Thursday, May 27, 2010

Icon Writing 101: Journey To A Sacred Doorway

100_2274The Eastern Church calls an image such as is written in the icon manner a “sacred doorway to Heaven.”  After several years of longing to attempt this ancient, prayerful, meditative art, I began to take steps forward.  I researched to find workshops in my area as I was convinced the only way was to learn from a master.  I found several good ones—one in Austin and Dallas—but as a young, working mother, I determined it was impractical to make hours, days, journeys to other cities for these workshops.  I resigned to making an icon writing amazon wishlist.  Wish is the keyword here, because I had stepped no closer to the threshold.  Finally, I received A Brush With God: An Icon Workbook as a gift.  Other than having two little children, there were few excuses to not begin my icon writing journey.  Still, I was unsure of my ability to partake in this sacred practice.

My friend inspired me to simply “come” with faith.  Others before had encouraged me to attempt icon writing, because they saw I fancy myself a decent artist from time to time.  Of course, I am fully aware that simply because one likes to pick up a paintbrush and paint a pretty picture does not mean one could or should write an icon.  Nevertheless, in April it seemed all the years of longing, researching and encouragement had brought me to a place in which an icon might spring forth.

Since I am not a trained, experienced or knowledgeable iconographer, I will not be trying to teach iconography via my blog.  However, I would like to share my own observations, lessons and tips as I journey along this pilgrimage. 
100_2276The “work book” I am using to help me with my icon is a good jumping off point.  It will get you from point A to point B.  It gives a short overview of icons.  Which despite the brevity of the overview, I found it dense.  Eventually, I will round out my icon resource collection and learn more about prayer and symbolism.  As the author points out, it will take many years to come to understand.  But, everyone must start somewhere.  This is one thing I appreciate about this book.  It is forgiving.  While some folks make iconography seem lofty and untouchable for common hands, this book meets you where you are.  That’s important, because the grace of praying before, or writing an icon can transform one’s soul.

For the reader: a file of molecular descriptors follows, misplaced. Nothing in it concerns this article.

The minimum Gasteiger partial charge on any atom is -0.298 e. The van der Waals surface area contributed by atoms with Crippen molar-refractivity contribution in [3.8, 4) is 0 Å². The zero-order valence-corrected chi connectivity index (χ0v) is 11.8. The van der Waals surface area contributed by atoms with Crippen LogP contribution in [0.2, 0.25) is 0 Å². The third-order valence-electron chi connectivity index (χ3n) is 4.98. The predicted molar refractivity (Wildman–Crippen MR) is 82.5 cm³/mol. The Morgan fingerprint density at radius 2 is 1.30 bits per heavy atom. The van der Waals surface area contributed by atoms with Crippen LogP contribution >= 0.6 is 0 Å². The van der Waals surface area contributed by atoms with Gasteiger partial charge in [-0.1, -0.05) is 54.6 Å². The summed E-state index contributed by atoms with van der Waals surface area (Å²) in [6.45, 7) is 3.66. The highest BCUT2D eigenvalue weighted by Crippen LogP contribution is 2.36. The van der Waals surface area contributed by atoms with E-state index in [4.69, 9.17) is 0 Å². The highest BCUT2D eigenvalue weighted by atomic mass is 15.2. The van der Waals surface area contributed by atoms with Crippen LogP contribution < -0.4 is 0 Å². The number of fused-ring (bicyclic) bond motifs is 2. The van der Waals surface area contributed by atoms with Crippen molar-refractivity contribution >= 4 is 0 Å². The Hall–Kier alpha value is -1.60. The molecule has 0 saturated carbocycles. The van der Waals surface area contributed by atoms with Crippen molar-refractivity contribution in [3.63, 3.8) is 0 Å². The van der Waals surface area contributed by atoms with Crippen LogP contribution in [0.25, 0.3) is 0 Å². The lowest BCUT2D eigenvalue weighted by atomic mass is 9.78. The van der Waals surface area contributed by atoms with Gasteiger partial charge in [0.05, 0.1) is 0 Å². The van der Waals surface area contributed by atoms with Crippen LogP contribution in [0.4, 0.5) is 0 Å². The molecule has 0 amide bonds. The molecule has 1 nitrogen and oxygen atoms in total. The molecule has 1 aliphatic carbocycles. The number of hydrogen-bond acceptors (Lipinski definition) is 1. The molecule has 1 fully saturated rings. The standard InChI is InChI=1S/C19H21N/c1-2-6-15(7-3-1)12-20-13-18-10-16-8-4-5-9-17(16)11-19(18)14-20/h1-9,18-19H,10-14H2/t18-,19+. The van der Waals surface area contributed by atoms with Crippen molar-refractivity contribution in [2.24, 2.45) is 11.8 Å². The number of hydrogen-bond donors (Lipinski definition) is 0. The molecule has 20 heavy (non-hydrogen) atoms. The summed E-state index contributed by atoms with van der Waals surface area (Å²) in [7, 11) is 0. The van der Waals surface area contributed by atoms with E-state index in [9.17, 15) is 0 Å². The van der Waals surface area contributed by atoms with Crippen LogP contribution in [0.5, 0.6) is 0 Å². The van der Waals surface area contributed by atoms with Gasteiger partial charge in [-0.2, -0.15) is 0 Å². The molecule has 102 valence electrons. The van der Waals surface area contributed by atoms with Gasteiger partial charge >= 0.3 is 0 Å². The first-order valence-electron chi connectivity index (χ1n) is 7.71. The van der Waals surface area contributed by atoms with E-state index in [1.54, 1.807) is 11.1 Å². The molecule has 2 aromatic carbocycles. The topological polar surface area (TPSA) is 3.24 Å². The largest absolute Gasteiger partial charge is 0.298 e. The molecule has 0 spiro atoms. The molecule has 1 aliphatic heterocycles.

Despite, owning many art supplies.  I have probably already bought $100 worth of supplies since beginning my journey.  Perhaps I could have done this a little less expensively, but I should be able to use them for other icons in the future.  So far, I really have not found a way around the startup costs.  Tip #1 Be prepared to spend a little money.

100_2290I bought the panel from the craft section of Wal-mart.  I am sure similar panels can be found at hobby stores.  I sanded it and began to apply my 10 coats of gesso.  It took a little over a week to apply all the coats (I know some do this more quickly with a hair dryer, but I have small children who demand my time). I began applying the gesso with a larger paint brush as I was taught in my art classes.  I applied in a multi-directional pattern as the book recommended.  This left significant ridges that I found difficult to sand away.  Later I found this site, which has a PDF explaining icon writing step-by-step and it had a great method for applying gesso.